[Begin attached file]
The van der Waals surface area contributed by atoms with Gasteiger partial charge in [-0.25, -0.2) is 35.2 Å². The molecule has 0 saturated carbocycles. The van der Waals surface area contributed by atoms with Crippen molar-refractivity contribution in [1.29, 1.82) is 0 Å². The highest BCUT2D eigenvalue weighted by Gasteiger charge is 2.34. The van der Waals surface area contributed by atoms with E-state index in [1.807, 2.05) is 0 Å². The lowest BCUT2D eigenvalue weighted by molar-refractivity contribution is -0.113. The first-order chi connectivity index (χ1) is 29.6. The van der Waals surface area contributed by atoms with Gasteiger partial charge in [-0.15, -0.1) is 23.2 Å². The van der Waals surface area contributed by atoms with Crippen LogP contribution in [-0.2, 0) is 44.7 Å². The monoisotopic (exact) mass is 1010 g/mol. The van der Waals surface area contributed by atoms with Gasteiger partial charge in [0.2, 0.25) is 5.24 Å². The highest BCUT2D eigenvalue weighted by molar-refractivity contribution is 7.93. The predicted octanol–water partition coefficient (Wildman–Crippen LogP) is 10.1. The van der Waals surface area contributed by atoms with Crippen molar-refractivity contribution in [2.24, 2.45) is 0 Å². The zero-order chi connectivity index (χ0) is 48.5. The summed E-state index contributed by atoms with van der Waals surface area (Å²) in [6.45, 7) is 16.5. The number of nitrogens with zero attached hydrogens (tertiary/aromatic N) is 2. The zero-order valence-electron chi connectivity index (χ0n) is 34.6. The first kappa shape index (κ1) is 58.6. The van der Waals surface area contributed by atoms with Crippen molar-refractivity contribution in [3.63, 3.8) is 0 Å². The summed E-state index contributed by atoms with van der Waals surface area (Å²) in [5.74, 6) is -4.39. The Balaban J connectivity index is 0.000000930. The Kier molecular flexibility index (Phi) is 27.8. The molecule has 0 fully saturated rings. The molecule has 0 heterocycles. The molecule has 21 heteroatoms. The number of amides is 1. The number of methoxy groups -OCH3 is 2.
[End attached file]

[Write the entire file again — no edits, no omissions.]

The van der Waals surface area contributed by atoms with Gasteiger partial charge in [-0.25, -0.2) is 35.2 Å². The molecule has 0 saturated carbocycles. The van der Waals surface area contributed by atoms with Crippen molar-refractivity contribution in [1.29, 1.82) is 0 Å². The highest BCUT2D eigenvalue weighted by Gasteiger charge is 2.34. The van der Waals surface area contributed by atoms with E-state index in [1.807, 2.05) is 0 Å². The lowest BCUT2D eigenvalue weighted by molar-refractivity contribution is -0.113. The first-order chi connectivity index (χ1) is 29.6. The van der Waals surface area contributed by atoms with Gasteiger partial charge in [-0.15, -0.1) is 23.2 Å². The van der Waals surface area contributed by atoms with Crippen LogP contribution in [-0.2, 0) is 44.7 Å². The monoisotopic (exact) mass is 1010 g/mol. The van der Waals surface area contributed by atoms with Gasteiger partial charge in [0.2, 0.25) is 5.24 Å². The highest BCUT2D eigenvalue weighted by molar-refractivity contribution is 7.93. The predicted octanol–water partition coefficient (Wildman–Crippen LogP) is 10.1. The van der Waals surface area contributed by atoms with Crippen molar-refractivity contribution in [2.24, 2.45) is 0 Å². The zero-order chi connectivity index (χ0) is 48.5. The summed E-state index contributed by atoms with van der Waals surface area (Å²) in [6.45, 7) is 16.5. The number of nitrogens with zero attached hydrogens (tertiary/aromatic N) is 2. The zero-order valence-electron chi connectivity index (χ0n) is 34.6. The first kappa shape index (κ1) is 58.6. The van der Waals surface area contributed by atoms with Crippen molar-refractivity contribution in [3.63, 3.8) is 0 Å². The summed E-state index contributed by atoms with van der Waals surface area (Å²) in [5.74, 6) is -4.39. The Balaban J connectivity index is 0.000000930. The Kier molecular flexibility index (Phi) is 27.8. The molecule has 0 fully saturated rings. The molecule has 0 heterocycles. The molecule has 21 heteroatoms. The number of amides is 1. The number of methoxy groups -OCH3 is 2.